This innovative approach is demonstrated using the case of Zambia. Zambia has lower levels of facility delivery (64.2% in the period 2008–14) than many countries in the Southern African region,17 although comparatively low levels of maternal mortality (224 deaths per 100 000 live births in 2015).18 Inequalities in access to facility delivery have been decreasing since 2002, yet the absolute difference between facility delivery rates for the 20% richest and 20% poorest was still almost 50 percentage points between 2008 and 2013.17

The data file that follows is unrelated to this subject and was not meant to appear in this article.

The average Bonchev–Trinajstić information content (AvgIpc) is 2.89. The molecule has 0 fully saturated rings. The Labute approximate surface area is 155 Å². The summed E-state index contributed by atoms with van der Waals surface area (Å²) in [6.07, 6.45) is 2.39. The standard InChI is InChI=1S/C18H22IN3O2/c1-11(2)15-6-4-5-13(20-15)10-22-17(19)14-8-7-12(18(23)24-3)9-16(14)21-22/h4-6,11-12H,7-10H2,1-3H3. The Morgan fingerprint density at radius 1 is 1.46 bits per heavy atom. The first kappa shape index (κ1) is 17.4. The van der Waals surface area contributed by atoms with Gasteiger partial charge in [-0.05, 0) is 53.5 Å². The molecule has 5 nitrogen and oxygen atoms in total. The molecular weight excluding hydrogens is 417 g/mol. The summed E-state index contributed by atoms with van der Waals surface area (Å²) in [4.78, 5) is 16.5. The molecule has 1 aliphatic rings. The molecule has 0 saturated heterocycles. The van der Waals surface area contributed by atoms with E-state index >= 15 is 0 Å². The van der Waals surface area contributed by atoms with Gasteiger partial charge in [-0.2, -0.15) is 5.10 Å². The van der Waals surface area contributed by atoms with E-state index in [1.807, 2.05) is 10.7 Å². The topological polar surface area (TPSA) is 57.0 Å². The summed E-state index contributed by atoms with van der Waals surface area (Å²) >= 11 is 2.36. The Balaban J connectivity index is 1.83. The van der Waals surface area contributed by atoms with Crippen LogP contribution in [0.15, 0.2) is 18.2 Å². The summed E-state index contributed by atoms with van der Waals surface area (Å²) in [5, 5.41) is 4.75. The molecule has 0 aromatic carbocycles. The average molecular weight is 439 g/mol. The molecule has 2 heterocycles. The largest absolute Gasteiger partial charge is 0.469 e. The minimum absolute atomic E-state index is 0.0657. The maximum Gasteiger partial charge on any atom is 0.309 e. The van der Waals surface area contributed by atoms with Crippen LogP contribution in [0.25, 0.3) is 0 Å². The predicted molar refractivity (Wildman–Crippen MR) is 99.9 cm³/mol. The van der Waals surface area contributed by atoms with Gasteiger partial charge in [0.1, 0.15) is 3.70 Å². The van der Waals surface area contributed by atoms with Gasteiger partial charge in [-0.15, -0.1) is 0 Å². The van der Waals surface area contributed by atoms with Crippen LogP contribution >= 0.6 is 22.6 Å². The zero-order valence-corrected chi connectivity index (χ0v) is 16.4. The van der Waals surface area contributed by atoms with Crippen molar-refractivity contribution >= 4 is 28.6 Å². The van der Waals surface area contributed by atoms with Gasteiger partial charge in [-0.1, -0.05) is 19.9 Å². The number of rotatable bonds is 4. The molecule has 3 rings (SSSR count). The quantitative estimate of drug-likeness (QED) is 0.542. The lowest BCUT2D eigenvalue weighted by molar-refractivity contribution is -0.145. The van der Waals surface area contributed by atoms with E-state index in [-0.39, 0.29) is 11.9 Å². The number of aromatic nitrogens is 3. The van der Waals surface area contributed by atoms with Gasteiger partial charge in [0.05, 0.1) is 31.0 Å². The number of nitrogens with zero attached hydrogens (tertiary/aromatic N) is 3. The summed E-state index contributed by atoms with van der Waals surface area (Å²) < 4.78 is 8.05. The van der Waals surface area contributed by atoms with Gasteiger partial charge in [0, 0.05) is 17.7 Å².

The Zambian Government has made it a priority to reduce these inequalities: equity of access to healthcare services was part of the mission statement and key principles of the past three National Health Strategic Plans.19–21 Many of the health system environment dimensions listed in the ‘Conceptual framework’ section have been documented as barriers to access in the Zambian context, in both qualitative and quantitative studies.12 22–24 However, quantitative studies have neither evaluated the health system environment as a whole, nor have they analysed its predictive power relative to individual and community heterogeneity. The approach demonstrated in this paper might prove particularly useful for other LMIC contexts where further progress on healthcare access inequalities is high on the agenda.